Wednesday, January 5, 2011
The Book of Eli Review
Not billed as a straight up horror movie, The Book of Eli has some incredible scary tones. There are some great horror messages here, and for those that aren't believers in the Bible or any "holy" book at all, a great representation of terror is displayed in this film.
First and foremost, I want to say that I am usually first to say that Denzel Washington appears to only know how to be a detective. However, he has made some stand out rolls where he doesn't just settle for being a hero on the side of the law, he has taken some fringe characters and made them work on a lot of different levels. That being said, he is the main reason that this movie works well, and his mannerisms and dialogue delivery make this movie quite good, if not scary at times.
The plot of the film seems simple at first. In a post apocalyptic world one man travels the globe holding on to the last printed bible. Along the way we see his journey from point A to point B but before he gets to his destination, we get treated to a visually stunning array of gore, graphic violence, and martial arts. Unlike Stephen Seagal's Horror movie, this movie has a great deal of quality martial arts action, with some great editing, and impressive stunt work. I read somewhere that Denzel Washington wanted to make the fighting authentic, so he trained in many forms of hand to hand combat, to make sure that the sequences were up to snuff and not too "simple" like those seen in say, "The Dark Knight" which has some of the worst fisticuffs in movie history.
You take the simple plot, and you do not add zombies, you don't add robots or vampires, and you got something. A scary notion that the world has gone to complete crap, and those that choose to travel end up dying, killing, and fighting. For about one hour and a half we get a visual feast that relies heavily on explosives, gun play, and much more to fill in an otherwise boring journey.
The horror elements require you to think a little, and for that, this film gets taken down a notch. I heard a lot of different reviews in podcast format hating this film because there's an underlying "Christian" message through it all. For religious types that are savvy enough to understand that the "light" doesn't require more "light" but it is the darkness that requires light, this film is the best example of what evangelism and film could be. However, for those that do not see the film as such, this film is a science fiction novelty with bits and pieces taken from a variety of "moral" sources.
I found myself enjoying this film on an intellectual level, which is rare when talking about most horror movies that I review for this blog. That's not to say that The Book of Eli is the greatest film, nor is it one of the most scary films I've seen. However, there are a great deal of scary moments in this film that are revealed with such subtlety that you might miss it if you blink. For instance, there are hero's here that are "blind" and powerful, and then there are villains here that seem to have it all, but then lose it, when something as simple as reading becomes what they long for.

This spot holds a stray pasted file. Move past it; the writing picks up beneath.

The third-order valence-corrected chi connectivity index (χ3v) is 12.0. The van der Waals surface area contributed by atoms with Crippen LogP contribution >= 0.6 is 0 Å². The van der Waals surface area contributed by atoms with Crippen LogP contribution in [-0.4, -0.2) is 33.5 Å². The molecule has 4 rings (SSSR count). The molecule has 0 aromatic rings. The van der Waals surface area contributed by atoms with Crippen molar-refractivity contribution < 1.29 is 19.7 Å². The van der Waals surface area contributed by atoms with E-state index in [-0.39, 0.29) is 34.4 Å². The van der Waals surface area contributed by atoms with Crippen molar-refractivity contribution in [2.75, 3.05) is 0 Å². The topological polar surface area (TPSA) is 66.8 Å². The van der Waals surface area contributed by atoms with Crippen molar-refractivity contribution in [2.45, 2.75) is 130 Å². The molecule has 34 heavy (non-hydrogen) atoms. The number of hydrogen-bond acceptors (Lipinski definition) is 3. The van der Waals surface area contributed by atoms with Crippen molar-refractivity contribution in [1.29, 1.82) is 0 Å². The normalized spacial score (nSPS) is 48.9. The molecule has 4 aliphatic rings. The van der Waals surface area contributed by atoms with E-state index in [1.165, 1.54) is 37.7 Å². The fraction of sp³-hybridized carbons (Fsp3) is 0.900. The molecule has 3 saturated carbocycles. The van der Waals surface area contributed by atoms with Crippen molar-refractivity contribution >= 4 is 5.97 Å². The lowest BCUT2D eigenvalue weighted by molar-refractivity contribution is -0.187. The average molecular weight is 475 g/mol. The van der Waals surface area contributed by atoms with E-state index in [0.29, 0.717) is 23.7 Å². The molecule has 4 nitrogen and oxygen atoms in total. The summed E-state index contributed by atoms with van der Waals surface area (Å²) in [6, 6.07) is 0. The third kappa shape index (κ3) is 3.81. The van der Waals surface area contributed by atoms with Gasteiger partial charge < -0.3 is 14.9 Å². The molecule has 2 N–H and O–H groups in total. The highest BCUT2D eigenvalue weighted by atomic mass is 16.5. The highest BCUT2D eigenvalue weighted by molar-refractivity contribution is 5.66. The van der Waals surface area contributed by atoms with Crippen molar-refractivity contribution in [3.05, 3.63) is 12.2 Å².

I don't need to further explain this films great overall tones, and I don't want to spoil it for anyone. I loved how this film ramped up tension, with every plot point. As the film continued the film became far more than another post apocalyptic horror film, it became something that transcends genres. Then in the final act, completely throws everything out the window, leaving me second guessing everything I just said in regards to it.
Great horror film doesn't always have to involve entrails being ripped out of someone, or a super villain that keeps coming back from the grave. Great horror reflects on not only a visual urgency, it leaves you scared for the future, and the idea that you might live to see something so horrific, especially for those of us that believe in the Bible. The book ends with such a heavy handed "christian" message for me, that's hard for me to recommend this film to everyone. I see where the negatives will come into place, and I see where people are going to hate the "wtf" moments, but I think that this is one of the better films released in 2010, and I didn't really think I would end up liking it as much as I did.
The Book of Eli has flaws. There are visual problems, there are moments that I don't understand "why" this film was made or the choice of hero and villain. I'm not sure why it ended the way it did, but one thing is for sure, this is one scary film, especially when considering that post apocalyptic worlds seem to be the future...if you listen to the likes of Alex Jones. I believe I've said too much, but man, this film made the gears in my head spin, and unlike a lot of movies I've seen in 2010, this one takes the cake...at least until a Microsoft Zune was shown, and I broke out laughing.